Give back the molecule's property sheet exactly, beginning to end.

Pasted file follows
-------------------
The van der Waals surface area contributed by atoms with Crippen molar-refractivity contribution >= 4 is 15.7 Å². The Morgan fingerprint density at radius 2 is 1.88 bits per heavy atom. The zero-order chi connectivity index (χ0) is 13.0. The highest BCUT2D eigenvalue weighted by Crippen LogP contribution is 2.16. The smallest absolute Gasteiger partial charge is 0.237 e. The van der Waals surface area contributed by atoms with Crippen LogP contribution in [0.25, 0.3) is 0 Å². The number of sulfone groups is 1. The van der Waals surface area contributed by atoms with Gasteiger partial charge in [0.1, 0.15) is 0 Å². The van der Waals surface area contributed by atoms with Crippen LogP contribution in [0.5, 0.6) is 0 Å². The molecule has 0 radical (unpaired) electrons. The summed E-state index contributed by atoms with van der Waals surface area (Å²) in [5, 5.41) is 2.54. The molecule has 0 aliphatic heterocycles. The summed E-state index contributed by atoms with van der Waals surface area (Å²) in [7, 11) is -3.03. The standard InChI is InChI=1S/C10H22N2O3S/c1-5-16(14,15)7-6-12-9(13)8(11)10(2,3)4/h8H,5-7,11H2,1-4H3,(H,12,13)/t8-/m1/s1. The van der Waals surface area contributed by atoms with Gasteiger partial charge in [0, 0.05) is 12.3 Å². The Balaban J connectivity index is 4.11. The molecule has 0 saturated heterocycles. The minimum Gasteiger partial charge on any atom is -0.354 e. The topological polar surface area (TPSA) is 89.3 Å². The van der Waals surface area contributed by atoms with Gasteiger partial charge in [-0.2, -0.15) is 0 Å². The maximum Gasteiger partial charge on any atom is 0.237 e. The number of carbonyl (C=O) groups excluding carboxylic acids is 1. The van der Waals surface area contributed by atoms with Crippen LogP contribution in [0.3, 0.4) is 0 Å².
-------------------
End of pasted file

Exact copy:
The van der Waals surface area contributed by atoms with Crippen molar-refractivity contribution >= 4 is 15.7 Å². The Morgan fingerprint density at radius 2 is 1.88 bits per heavy atom. The zero-order chi connectivity index (χ0) is 13.0. The highest BCUT2D eigenvalue weighted by Crippen LogP contribution is 2.16. The smallest absolute Gasteiger partial charge is 0.237 e. The van der Waals surface area contributed by atoms with Crippen LogP contribution in [0.25, 0.3) is 0 Å². The number of sulfone groups is 1. The van der Waals surface area contributed by atoms with Gasteiger partial charge in [0.1, 0.15) is 0 Å². The van der Waals surface area contributed by atoms with Crippen LogP contribution in [0.5, 0.6) is 0 Å². The molecule has 0 radical (unpaired) electrons. The summed E-state index contributed by atoms with van der Waals surface area (Å²) in [5, 5.41) is 2.54. The molecule has 0 aliphatic heterocycles. The summed E-state index contributed by atoms with van der Waals surface area (Å²) in [7, 11) is -3.03. The standard InChI is InChI=1S/C10H22N2O3S/c1-5-16(14,15)7-6-12-9(13)8(11)10(2,3)4/h8H,5-7,11H2,1-4H3,(H,12,13)/t8-/m1/s1. The van der Waals surface area contributed by atoms with Gasteiger partial charge in [0, 0.05) is 12.3 Å². The Balaban J connectivity index is 4.11. The molecule has 0 saturated heterocycles. The minimum Gasteiger partial charge on any atom is -0.354 e. The topological polar surface area (TPSA) is 89.3 Å². The van der Waals surface area contributed by atoms with Gasteiger partial charge in [-0.2, -0.15) is 0 Å². The maximum Gasteiger partial charge on any atom is 0.237 e. The number of carbonyl (C=O) groups excluding carboxylic acids is 1. The van der Waals surface area contributed by atoms with Crippen LogP contribution in [0.3, 0.4) is 0 Å².